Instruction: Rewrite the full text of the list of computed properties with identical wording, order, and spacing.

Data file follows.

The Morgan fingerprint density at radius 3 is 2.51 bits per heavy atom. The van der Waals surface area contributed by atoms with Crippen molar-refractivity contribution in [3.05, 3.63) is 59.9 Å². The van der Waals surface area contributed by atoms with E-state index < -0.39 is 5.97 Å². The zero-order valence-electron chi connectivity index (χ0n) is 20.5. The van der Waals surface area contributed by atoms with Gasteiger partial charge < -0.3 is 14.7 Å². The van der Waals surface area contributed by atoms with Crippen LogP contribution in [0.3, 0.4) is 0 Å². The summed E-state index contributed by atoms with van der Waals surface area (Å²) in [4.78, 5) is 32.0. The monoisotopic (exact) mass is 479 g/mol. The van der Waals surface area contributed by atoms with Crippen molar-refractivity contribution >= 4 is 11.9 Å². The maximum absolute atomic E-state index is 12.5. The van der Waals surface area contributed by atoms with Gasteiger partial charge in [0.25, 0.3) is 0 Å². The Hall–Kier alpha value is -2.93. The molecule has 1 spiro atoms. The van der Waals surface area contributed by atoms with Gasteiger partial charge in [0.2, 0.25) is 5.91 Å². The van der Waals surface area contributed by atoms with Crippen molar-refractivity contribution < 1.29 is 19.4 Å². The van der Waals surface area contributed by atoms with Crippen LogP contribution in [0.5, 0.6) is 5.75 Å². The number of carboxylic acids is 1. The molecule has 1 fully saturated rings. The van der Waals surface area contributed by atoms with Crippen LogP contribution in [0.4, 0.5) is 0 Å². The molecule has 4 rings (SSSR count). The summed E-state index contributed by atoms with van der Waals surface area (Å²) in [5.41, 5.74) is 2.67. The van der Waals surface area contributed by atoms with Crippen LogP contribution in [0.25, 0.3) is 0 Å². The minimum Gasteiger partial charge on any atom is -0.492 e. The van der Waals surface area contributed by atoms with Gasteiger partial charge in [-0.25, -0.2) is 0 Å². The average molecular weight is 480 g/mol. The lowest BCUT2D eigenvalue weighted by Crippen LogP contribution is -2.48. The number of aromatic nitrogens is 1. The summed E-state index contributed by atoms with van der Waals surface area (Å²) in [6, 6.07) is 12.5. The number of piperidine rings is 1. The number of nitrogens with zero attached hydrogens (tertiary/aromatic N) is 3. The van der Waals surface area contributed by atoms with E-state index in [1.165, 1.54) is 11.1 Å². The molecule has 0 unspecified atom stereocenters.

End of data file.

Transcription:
The Morgan fingerprint density at radius 3 is 2.51 bits per heavy atom. The van der Waals surface area contributed by atoms with Crippen molar-refractivity contribution in [3.05, 3.63) is 59.9 Å². The van der Waals surface area contributed by atoms with E-state index < -0.39 is 5.97 Å². The zero-order valence-electron chi connectivity index (χ0n) is 20.5. The van der Waals surface area contributed by atoms with Gasteiger partial charge < -0.3 is 14.7 Å². The van der Waals surface area contributed by atoms with Crippen LogP contribution in [0.3, 0.4) is 0 Å². The summed E-state index contributed by atoms with van der Waals surface area (Å²) in [4.78, 5) is 32.0. The monoisotopic (exact) mass is 479 g/mol. The van der Waals surface area contributed by atoms with Crippen molar-refractivity contribution >= 4 is 11.9 Å². The maximum absolute atomic E-state index is 12.5. The van der Waals surface area contributed by atoms with Gasteiger partial charge in [0.25, 0.3) is 0 Å². The Hall–Kier alpha value is -2.93. The molecule has 1 spiro atoms. The van der Waals surface area contributed by atoms with Gasteiger partial charge in [0.2, 0.25) is 5.91 Å². The van der Waals surface area contributed by atoms with Crippen molar-refractivity contribution < 1.29 is 19.4 Å². The van der Waals surface area contributed by atoms with Crippen LogP contribution in [0.5, 0.6) is 5.75 Å². The number of carboxylic acids is 1. The molecule has 1 fully saturated rings. The van der Waals surface area contributed by atoms with Crippen LogP contribution in [0.4, 0.5) is 0 Å². The molecule has 4 rings (SSSR count). The summed E-state index contributed by atoms with van der Waals surface area (Å²) in [5.41, 5.74) is 2.67. The van der Waals surface area contributed by atoms with Crippen LogP contribution in [0.25, 0.3) is 0 Å². The minimum Gasteiger partial charge on any atom is -0.492 e. The van der Waals surface area contributed by atoms with Gasteiger partial charge in [-0.25, -0.2) is 0 Å². The average molecular weight is 480 g/mol. The lowest BCUT2D eigenvalue weighted by Crippen LogP contribution is -2.48. The number of aromatic nitrogens is 1. The summed E-state index contributed by atoms with van der Waals surface area (Å²) in [6, 6.07) is 12.5. The number of piperidine rings is 1. The number of nitrogens with zero attached hydrogens (tertiary/aromatic N) is 3. The van der Waals surface area contributed by atoms with E-state index in [1.165, 1.54) is 11.1 Å². The molecule has 0 unspecified atom stereocenters.